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Is Your Business Prepared to Handle a Natural Disaster?

Have you ever thought about how you would keep your home business running, or your clients updated, during an emergency such as a natural disaster?

I didn’t either until it happened to me and I was stuck.

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I live in Eastern Ontario, and the weather events here are very mild. I’m talking about the occasional summer thunderstorm and the odd winter blizzard. We even get rain from dissipated hurricanes blowing in from the U.S. and the rare weak earthquake. Nothing that causes evacuations, casualties, and tragic damage.


On Friday, September 21st, three tornadoes touched down in the Ottawa-Gatineau region, devastating neighborhoods in Dunrobin, Gatineau, and Nepean. The tornadoes destroyed homes and caused extensive damage to the city’s electric power infrastructure.

Thankfully, my home was not damaged by the tornado that touched down and traveled to within 3 miles of my house in Nepean! I’m truly grateful for that.

My shelter wasn’t destroyed, however, I was a victim to the power outage that shut down most of the city. From approximately 6:00 pm on September 21st to 9:30 pm on September 23rd I had no power. My food expired, the house dropped to 66 degrees Fahrenheit, the shower water was ice cold, and I couldn’t access the internet to keep my home business running!

I know what you might be thinking…during a natural disaster, why are you thinking about your business Sarah!


If you run your business from home, and you’re the only employee, who is going to inform your clients of a disruption? What are your followers going to think when you disappear for however long it takes?

These were the anxieties going through my head when I had no power. You feel helpless to mother nature.

I have a virtual assistance business and people are relying on me to deliver every day. What are they going to think of my business if I can’t reach them or do the work I was contracted to do?

I did what I could during the emergency to keep my clients and readers informed. I went to PR mode.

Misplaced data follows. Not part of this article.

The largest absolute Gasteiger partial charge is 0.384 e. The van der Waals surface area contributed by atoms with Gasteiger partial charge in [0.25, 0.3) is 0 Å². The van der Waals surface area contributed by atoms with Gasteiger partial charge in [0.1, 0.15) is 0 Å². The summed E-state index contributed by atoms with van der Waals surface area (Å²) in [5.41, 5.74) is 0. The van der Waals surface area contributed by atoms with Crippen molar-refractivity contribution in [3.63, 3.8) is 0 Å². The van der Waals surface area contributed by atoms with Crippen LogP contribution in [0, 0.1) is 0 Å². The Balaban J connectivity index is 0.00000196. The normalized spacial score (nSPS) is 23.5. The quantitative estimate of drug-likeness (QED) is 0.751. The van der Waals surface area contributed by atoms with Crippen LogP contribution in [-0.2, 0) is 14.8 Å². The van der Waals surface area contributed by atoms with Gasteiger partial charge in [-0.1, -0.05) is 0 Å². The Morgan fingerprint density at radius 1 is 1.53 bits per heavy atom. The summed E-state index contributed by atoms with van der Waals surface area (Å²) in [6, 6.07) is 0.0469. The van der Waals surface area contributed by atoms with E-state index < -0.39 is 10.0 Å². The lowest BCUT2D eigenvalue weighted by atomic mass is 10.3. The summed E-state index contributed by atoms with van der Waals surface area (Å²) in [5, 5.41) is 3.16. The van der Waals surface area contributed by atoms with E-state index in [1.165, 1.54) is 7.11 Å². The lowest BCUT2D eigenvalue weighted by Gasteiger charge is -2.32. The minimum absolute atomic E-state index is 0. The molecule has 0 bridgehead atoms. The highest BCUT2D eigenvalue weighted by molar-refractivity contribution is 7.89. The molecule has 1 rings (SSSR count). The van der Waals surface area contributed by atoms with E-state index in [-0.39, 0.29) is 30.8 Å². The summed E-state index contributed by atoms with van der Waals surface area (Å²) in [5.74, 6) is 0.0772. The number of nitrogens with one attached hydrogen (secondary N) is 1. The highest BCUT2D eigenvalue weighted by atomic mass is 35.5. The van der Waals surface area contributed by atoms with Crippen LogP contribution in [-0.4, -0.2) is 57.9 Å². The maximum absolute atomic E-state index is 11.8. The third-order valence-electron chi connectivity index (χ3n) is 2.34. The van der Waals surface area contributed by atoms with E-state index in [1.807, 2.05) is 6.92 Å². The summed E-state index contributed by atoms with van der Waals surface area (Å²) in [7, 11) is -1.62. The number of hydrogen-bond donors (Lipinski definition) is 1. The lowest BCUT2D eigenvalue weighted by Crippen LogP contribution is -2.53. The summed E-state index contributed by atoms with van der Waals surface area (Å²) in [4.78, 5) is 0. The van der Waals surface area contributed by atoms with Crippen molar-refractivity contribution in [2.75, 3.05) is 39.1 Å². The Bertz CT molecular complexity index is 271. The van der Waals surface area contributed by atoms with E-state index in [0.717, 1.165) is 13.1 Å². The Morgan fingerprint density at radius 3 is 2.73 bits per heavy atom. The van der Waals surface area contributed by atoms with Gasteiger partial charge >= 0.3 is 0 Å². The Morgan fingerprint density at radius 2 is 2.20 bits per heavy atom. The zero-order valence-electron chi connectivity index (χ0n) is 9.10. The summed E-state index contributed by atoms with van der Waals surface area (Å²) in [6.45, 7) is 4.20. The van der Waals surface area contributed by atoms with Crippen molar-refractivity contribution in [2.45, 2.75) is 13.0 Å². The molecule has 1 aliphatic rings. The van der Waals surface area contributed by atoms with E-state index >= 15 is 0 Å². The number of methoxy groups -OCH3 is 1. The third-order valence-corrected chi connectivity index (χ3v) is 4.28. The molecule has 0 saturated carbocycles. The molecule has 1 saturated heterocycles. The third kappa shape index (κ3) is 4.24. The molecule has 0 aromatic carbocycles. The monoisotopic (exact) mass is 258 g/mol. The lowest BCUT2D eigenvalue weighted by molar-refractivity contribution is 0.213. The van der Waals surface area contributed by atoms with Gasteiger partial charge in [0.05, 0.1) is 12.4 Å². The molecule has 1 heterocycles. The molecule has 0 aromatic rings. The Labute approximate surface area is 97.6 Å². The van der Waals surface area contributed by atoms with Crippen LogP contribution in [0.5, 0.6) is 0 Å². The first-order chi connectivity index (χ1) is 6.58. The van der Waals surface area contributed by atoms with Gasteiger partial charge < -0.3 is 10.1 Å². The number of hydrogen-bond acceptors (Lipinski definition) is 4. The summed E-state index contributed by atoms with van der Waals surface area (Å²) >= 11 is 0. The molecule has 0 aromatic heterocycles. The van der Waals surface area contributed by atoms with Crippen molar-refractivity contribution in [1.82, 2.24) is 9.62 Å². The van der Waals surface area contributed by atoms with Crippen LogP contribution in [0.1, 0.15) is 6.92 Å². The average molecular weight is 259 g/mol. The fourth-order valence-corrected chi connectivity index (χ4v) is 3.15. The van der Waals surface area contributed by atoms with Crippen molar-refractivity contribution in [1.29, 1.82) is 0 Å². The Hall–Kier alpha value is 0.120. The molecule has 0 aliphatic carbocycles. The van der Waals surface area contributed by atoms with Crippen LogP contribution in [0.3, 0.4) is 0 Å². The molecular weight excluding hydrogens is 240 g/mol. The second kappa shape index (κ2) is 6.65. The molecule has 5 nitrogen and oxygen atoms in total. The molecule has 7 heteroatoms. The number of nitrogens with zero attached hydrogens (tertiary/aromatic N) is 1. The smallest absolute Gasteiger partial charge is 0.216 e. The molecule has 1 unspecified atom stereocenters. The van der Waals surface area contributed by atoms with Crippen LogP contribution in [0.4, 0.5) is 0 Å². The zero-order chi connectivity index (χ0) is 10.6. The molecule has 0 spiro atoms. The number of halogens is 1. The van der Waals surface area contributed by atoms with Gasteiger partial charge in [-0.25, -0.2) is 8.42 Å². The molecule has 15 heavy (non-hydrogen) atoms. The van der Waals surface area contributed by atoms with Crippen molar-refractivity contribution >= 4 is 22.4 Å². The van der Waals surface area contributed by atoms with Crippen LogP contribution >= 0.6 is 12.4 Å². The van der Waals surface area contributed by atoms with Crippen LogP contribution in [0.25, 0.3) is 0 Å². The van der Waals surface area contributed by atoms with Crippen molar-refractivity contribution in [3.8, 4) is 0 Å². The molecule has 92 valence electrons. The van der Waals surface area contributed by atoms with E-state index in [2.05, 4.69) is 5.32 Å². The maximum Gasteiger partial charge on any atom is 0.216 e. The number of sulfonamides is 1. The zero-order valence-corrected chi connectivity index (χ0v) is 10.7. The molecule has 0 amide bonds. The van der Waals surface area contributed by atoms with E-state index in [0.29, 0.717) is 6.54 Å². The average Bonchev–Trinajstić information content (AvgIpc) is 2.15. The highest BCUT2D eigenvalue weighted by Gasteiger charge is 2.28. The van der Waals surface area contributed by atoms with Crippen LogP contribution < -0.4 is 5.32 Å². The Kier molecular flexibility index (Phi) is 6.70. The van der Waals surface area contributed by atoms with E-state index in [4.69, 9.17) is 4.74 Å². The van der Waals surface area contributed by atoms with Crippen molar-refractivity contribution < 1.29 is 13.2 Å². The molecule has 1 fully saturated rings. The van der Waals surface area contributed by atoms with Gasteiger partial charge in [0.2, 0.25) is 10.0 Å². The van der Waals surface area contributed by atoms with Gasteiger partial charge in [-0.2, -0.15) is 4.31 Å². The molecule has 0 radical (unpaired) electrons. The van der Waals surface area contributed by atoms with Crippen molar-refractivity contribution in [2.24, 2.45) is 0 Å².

The following afternoon, I hopped on a bus in search of somewhere in the city that had their power restored. Thankfully there was a small pocket downtown. I crammed myself into the overly packed Starbucks, full of people charging their electronics as well, and got to work sending out emails. I informed my virtual assistance clients of a disruption in my service and left messages on my social media accounts of what had occurred, why I wouldn’t be available.

There was little else I could do.

The natural disaster I experienced taught me a lot about emergency planning for home businesses.


I’m writing this as a result of my experience with the Ottawa tornado and power outage so that you can have a better plan.

Your safety comes first, however, if you are able to do some damage control it is best to do so.

There were several supplies that I found essential to business during the power outage:

  • Gasoline or a loaded bus pass (in case you have to travel to access internet/charge your electronics)
  • Multiple power banks* for charging electronics at home during a power outage.
  • An emergency section in your business contracts (so you’re not liable for disruptions caused by acts of nature).
  • Flashlights (so your not using your battery powered electronics for lighting needs).
  • Emergency preparedness plan for your business (it is best to know what needs to happen and in which order).
  • Data on your mobile or tablet plan (I lost data for 12 hours during the disaster, however, when it came back on it was crucial to keeping people informed and staying up to date).


These supplies will allow you to contact clients, inform your followers and keep important parts of your business running during a long-term power outage.

Hopefully you never have to use these, however, I’ve now learned that it’s best to have a plan, just in case.

Share your natural disaster stories in the comments below! 


A pinnable image with text overlay. The photograph is a tornado and the text reads: "Emergency Preparedness Planning. How to keep your clients informed. Is your home business prepared to handle a natural disaster?"


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